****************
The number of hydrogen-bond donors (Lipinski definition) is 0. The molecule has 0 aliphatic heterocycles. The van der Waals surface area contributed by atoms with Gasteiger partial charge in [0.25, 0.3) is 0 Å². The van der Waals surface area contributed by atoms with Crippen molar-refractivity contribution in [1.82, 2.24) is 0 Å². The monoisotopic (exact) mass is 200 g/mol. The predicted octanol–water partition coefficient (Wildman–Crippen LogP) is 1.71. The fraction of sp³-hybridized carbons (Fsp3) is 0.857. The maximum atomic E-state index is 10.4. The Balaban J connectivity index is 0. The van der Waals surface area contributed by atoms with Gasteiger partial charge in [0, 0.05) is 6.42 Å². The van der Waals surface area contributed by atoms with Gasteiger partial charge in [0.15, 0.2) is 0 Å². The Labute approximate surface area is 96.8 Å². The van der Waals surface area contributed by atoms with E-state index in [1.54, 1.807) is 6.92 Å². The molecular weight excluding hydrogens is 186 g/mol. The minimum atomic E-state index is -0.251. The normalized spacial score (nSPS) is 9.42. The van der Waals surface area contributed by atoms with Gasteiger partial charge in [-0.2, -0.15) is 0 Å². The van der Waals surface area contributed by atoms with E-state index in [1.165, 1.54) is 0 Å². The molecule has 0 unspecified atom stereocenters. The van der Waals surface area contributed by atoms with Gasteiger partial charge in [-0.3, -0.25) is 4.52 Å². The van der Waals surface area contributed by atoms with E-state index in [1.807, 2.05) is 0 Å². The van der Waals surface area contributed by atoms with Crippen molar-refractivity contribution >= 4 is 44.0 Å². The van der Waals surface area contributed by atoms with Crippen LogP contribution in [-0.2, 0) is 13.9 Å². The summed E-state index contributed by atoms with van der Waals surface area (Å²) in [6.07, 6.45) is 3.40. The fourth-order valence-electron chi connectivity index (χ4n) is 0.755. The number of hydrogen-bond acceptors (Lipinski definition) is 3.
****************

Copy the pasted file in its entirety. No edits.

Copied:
The number of hydrogen-bond donors (Lipinski definition) is 0. The molecule has 0 aliphatic heterocycles. The van der Waals surface area contributed by atoms with Gasteiger partial charge in [0.25, 0.3) is 0 Å². The van der Waals surface area contributed by atoms with Crippen molar-refractivity contribution in [1.82, 2.24) is 0 Å². The monoisotopic (exact) mass is 200 g/mol. The predicted octanol–water partition coefficient (Wildman–Crippen LogP) is 1.71. The fraction of sp³-hybridized carbons (Fsp3) is 0.857. The maximum atomic E-state index is 10.4. The Balaban J connectivity index is 0. The van der Waals surface area contributed by atoms with Gasteiger partial charge in [0, 0.05) is 6.42 Å². The van der Waals surface area contributed by atoms with Gasteiger partial charge in [0.15, 0.2) is 0 Å². The Labute approximate surface area is 96.8 Å². The van der Waals surface area contributed by atoms with E-state index in [1.54, 1.807) is 6.92 Å². The molecular weight excluding hydrogens is 186 g/mol. The minimum atomic E-state index is -0.251. The normalized spacial score (nSPS) is 9.42. The van der Waals surface area contributed by atoms with Gasteiger partial charge in [-0.2, -0.15) is 0 Å². The van der Waals surface area contributed by atoms with E-state index in [1.165, 1.54) is 0 Å². The molecule has 0 unspecified atom stereocenters. The van der Waals surface area contributed by atoms with Gasteiger partial charge in [-0.3, -0.25) is 4.52 Å². The van der Waals surface area contributed by atoms with E-state index in [1.807, 2.05) is 0 Å². The van der Waals surface area contributed by atoms with Crippen molar-refractivity contribution >= 4 is 44.0 Å². The van der Waals surface area contributed by atoms with Crippen LogP contribution in [-0.2, 0) is 13.9 Å². The summed E-state index contributed by atoms with van der Waals surface area (Å²) in [6.07, 6.45) is 3.40. The fourth-order valence-electron chi connectivity index (χ4n) is 0.755. The number of hydrogen-bond acceptors (Lipinski definition) is 3.